Opinions

The Power of Bass Fishing

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(Photo: wired2fish.com)

Have you ever taken a long look into your heart, soul and mind and asked yourself why you love this sport?  How is it that a little green fish with a pea-sized brain has such an unwavering hold on you? Maybe it helps you relax. Maybe it satisfies your competitive spirit. Maybe it's just all you've ever known. Or maybe, as is the case with 24-year-old Texas State University angler David Cosner, it literally helps you survive.

I believe, with everything I am, that God places certain people in our lives to teach us imperative lessons. Some of these people might teach us perseverance while others may teach us how to love deeper than we ever knew possible. Today, however, an angel in the form of David Cosner taught me about perspective.

This piece isn't going to teach you how to flip a jig, drag a worm or work a topwater frog—it's not about bass fishing. It's about becoming a better person.

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The runny nose that changed his life

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Like many of us, David Cosner enjoyed a childhood that largely revolved around bass fishing. Whether he was on the bank, on a dock or fishing a tournament in his dad's bass boat, the sport of bass fishing filled him with joy, tranquility and most notably, a steadfast dream of becoming a professional angler.

"I describe my disease like this—it's a liberating experience I wouldn't wish on my worst enemy. It has shown me how to live my life. We should all help others, enjoy everything and never feel guilty about taking time off work to do something we love. Life is a fragile, fragile thing." 

Fast-forward to 2006. As both his fishing talents and dreams continued to grow, 16-year-old Cosner was enjoying a family trip in California. He began feeling a bit "off", with a runny nose not even the strongest over-the-counter medicines could tame. Initially shrugging it off as allergies or sinuses due to the change in climate, his condition continued to worsen after he returned to his Austin, Texas home.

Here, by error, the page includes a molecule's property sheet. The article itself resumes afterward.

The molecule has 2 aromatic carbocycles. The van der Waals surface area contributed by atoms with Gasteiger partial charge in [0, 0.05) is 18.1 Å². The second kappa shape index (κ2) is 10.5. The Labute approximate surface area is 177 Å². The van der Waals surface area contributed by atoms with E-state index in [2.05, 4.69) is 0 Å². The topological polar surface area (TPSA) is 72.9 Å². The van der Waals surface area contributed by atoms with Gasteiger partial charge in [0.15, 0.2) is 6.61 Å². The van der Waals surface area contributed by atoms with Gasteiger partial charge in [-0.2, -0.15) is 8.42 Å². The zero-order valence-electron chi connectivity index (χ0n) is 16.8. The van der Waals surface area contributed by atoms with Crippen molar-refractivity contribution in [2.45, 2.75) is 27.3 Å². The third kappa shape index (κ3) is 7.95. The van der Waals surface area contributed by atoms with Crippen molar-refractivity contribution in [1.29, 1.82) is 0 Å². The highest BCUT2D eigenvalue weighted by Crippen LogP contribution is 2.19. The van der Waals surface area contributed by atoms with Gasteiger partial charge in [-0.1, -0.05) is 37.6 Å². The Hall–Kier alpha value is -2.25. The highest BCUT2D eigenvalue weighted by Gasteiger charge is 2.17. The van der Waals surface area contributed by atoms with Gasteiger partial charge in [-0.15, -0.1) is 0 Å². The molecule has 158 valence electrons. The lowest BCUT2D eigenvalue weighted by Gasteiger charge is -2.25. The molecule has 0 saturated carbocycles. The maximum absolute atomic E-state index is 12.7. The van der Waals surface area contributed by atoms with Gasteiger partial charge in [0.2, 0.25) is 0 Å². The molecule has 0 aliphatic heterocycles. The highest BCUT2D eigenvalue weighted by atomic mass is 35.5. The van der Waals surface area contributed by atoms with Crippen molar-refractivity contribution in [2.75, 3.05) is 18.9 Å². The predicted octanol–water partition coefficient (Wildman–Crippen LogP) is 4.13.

"I started losing a lot of weight, I was coughing nonstop and blood started coming from my nose and eyes," Cosner said. "I was 6-foot, 4-inches and just 145 pounds. After bottles and bottles of antibiotics, nothing was working. I couldn't even walk downstairs without being winded, so I made an appointment with my dad's Ear, Nose and Throat specialist. On my September 20, 2006—my 17th birthday—they took a biopsy from the inside of my nose. Two days later, we got the results."

On September 22, 2006, Cosner's life changed forever. He was diagnosed with Wegener's granulomatosis—a very rare disease that causes the inflammation of blood vessels. The disease had attacked his lungs.

The start of something great


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"At the time of my diagnosis, I was super sick," Cosner said. "I immediately started chemotherapy and countless doses of anti-inflammatories to calm the disease process. I spent three weeks in the hospital and had to withdraw from school while I continued my chemo treatments for another year."

A self-proclaimed "stubborn guy", Cosner was determined to keep fishing. One afternoon before his freshman year at Texas State University, he saw college fishing on television. From that point forward, he knew what he needed to do.

"I spent the entire summer putting together the necessary plans and paperwork to start a bass fishing club at TSU," Cosner said. "By the time I walked onto campus, I had everything done and ready to go. I was ready to start fishing."